Fermented foods have really taken centre stage when talking gut health for some time now. Despite being a very old dietary practice, these days fermented foods are a very trendy and a highly sought-after food.
Research has shown low microbiome diversity has been linked to chronic disease and inflammatory diseases such as obesity and diabetes.
Conversely, a diverse microbiome is associated with reduced risk of chronic and inflammatory disease and overall improved health outcomes.
Therefore, everyone should be aiming to consume a diet which helps to positively shape and increase microbiome diversity.
A recent study, has looked at the effects of plant-based fibre and fermented foods on the gut microbiome and immune system in healthy adults.
The trial involved 36 healthy adults who were assigned to 10-week diet of either:
- Fermented foods – yoghurt, kefir, fermented cottage cheese, kimchi, fermented veggies, vegetable brine drinks and kombucha (average of 4 servings per day at baseline and increasing to an average of 6.3 servings per day at the end of the maintenance phase); or
- High-fibre plant foods – legumes, seeds, whole grains, nuts, vegetables and fruits (average of 21.5g per day at baseline to 45.1g per day at the end of the maintenance phase).
One serving of fermented foods was defined as the following:
- kombucha, yogurt, kefir, buttermilk, kvass = 170g
- kimchi, sauerkraut, other fermented veggies = ¼ cup
- vegetable brine drink = 60mL
After analysing blood and stool samples collected pre and post the diet, results showed:
- Consuming fermented foods increased overall microbial diversity and this was maintained during the maintenance phase which suggests increased diversity likely involved gut ecosystem remodelling.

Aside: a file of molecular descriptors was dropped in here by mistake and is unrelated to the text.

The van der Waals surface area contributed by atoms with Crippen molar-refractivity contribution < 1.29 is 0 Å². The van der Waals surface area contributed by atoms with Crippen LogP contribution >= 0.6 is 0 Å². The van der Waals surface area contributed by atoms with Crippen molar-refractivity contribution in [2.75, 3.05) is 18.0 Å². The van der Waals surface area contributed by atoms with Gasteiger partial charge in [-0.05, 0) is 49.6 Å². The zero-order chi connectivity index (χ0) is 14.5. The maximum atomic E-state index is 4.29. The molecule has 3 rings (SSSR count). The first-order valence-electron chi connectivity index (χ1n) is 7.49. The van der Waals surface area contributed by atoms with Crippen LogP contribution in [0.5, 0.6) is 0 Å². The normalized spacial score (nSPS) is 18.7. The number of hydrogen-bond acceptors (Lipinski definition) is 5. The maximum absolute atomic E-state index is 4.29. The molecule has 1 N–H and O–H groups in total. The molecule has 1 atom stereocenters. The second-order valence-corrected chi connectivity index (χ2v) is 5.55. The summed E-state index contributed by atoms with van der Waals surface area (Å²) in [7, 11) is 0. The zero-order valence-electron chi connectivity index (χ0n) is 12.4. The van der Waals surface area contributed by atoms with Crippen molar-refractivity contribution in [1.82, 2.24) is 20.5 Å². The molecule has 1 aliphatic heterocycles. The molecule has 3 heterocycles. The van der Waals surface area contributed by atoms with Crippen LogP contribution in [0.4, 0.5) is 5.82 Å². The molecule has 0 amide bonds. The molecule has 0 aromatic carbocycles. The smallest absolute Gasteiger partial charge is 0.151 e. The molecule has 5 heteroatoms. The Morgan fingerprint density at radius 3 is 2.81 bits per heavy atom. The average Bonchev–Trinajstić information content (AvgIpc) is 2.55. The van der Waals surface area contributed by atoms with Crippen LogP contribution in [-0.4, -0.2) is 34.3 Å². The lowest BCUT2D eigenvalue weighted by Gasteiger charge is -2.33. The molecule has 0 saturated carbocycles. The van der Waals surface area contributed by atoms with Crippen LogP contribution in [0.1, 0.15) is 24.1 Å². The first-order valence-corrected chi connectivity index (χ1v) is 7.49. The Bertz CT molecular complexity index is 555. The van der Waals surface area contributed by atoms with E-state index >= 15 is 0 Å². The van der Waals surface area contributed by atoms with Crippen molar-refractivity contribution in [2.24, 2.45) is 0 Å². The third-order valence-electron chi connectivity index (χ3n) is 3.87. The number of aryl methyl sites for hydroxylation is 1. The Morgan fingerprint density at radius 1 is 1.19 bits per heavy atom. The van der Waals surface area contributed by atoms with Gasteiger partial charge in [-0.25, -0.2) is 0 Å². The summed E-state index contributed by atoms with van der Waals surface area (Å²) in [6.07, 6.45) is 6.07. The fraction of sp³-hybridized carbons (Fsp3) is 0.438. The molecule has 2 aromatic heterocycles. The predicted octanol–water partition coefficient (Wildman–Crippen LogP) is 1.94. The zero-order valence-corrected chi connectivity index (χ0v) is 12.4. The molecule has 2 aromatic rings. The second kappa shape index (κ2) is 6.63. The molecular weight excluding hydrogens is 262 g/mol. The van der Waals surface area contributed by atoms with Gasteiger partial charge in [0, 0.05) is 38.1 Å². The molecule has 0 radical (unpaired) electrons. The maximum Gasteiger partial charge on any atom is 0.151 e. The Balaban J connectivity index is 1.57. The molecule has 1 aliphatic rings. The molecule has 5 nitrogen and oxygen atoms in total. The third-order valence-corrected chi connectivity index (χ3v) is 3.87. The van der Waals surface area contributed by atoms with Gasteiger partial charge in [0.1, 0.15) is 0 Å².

- Consuming fermented foods decreased inflammatory markers (linked to chronic disease).
- Consuming high-fibre foods did not increase overall microbial diversity.
- Consuming high-fibre foods did not decrease inflammatory markers.
- The high-fibre diet showed increased carbohydrate processing enzymes.
The researchers concluded that increasing fibre intake alone over 10-weeks is not a sufficient period of time to positively impact the gut. It may require a longer duration.
However, fermented foods can be used to improve gut health over a short period time. This may come in handy post antibiotics or post gastro infection.
It’s important to note, the participants were just told to consume more fibre, they weren’t asked to increase the diversity of fibre rich foods. As I have discussed previously, plant diversity (ie aiming for 30 different types of plants per week) is key to to increasing microbiota diversity, read more HERE.
Whilst the trial only involved 36 adults, which is very small, it’s still a good step towards understanding the beneficial impacts of fermented foods on the microbiome and how this can have a systemic effect on our health. This is especially considering that fermented foods are easily accessible and can be added to the diet by most people.
Easy ways to add fermented foods to your diet
- Top scrambled eggs & omelettes with kimchi, sauerkraut and pickled veggies
- Make kimchi pancakes and serve them with avocado or eggs
- Serve tempeh on toast with tahini and tomatoes
- Use yoghurt and kefir in smoothies
- Top toast with kimchi, sauerkraut, avocado and eggs/salmon/feta/smashed beans etc
- Add a spoonful of sauerkraut / kimchi to crackers with hummus/ beetroot dip and avocado as the base
- Make a smoothie using kefir, fruit and hemp seeds
- Serve yoghurt with berries and LSA
- Sip on kombucha
- alternate meat/fish with tempeh
- Make a salad dressing using kefir, tahini, lemon, honey and garlic
- Add fermented veggies, kimchi and/or sauerkraut to salads, nourish bowls
- Make a wrap using kimchi/sauerkraut, hummus, tempeh and other salad of choice
- Make a stir-fry sauce / marinade using miso paste, garlic, ginger, chilli, soy and lime juice
- Replace stock with miso paste + hot water
- Toss kimchi through soba noodles, diced avocado, herbs and nuts/seeds, drizzle soy sauce + serve with salmon/other protein as a quick dinner
- If making burgers top them with kimchi or sauerkraut
- Mix kefir into tzatziki along with yoghurt